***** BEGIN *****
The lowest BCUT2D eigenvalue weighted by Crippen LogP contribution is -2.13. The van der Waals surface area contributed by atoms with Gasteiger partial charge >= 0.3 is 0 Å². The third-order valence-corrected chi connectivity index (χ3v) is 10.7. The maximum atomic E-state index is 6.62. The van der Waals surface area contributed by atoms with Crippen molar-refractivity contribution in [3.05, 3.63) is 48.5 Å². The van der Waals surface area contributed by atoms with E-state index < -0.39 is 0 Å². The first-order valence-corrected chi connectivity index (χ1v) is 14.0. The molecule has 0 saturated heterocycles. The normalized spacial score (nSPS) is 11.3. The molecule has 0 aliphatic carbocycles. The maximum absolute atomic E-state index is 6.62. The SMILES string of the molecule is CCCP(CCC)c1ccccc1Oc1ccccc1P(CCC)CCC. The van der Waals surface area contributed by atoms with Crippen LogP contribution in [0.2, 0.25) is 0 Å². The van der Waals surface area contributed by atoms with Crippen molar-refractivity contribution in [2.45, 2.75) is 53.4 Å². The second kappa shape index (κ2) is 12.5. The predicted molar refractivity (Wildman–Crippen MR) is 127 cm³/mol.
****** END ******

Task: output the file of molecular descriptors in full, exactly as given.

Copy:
The lowest BCUT2D eigenvalue weighted by Crippen LogP contribution is -2.13. The van der Waals surface area contributed by atoms with Gasteiger partial charge >= 0.3 is 0 Å². The third-order valence-corrected chi connectivity index (χ3v) is 10.7. The maximum atomic E-state index is 6.62. The van der Waals surface area contributed by atoms with Crippen molar-refractivity contribution in [3.05, 3.63) is 48.5 Å². The van der Waals surface area contributed by atoms with E-state index < -0.39 is 0 Å². The first-order valence-corrected chi connectivity index (χ1v) is 14.0. The molecule has 0 saturated heterocycles. The normalized spacial score (nSPS) is 11.3. The molecule has 0 aliphatic carbocycles. The maximum absolute atomic E-state index is 6.62. The SMILES string of the molecule is CCCP(CCC)c1ccccc1Oc1ccccc1P(CCC)CCC. The van der Waals surface area contributed by atoms with Crippen LogP contribution in [0.2, 0.25) is 0 Å². The van der Waals surface area contributed by atoms with Crippen molar-refractivity contribution in [2.45, 2.75) is 53.4 Å². The second kappa shape index (κ2) is 12.5. The predicted molar refractivity (Wildman–Crippen MR) is 127 cm³/mol.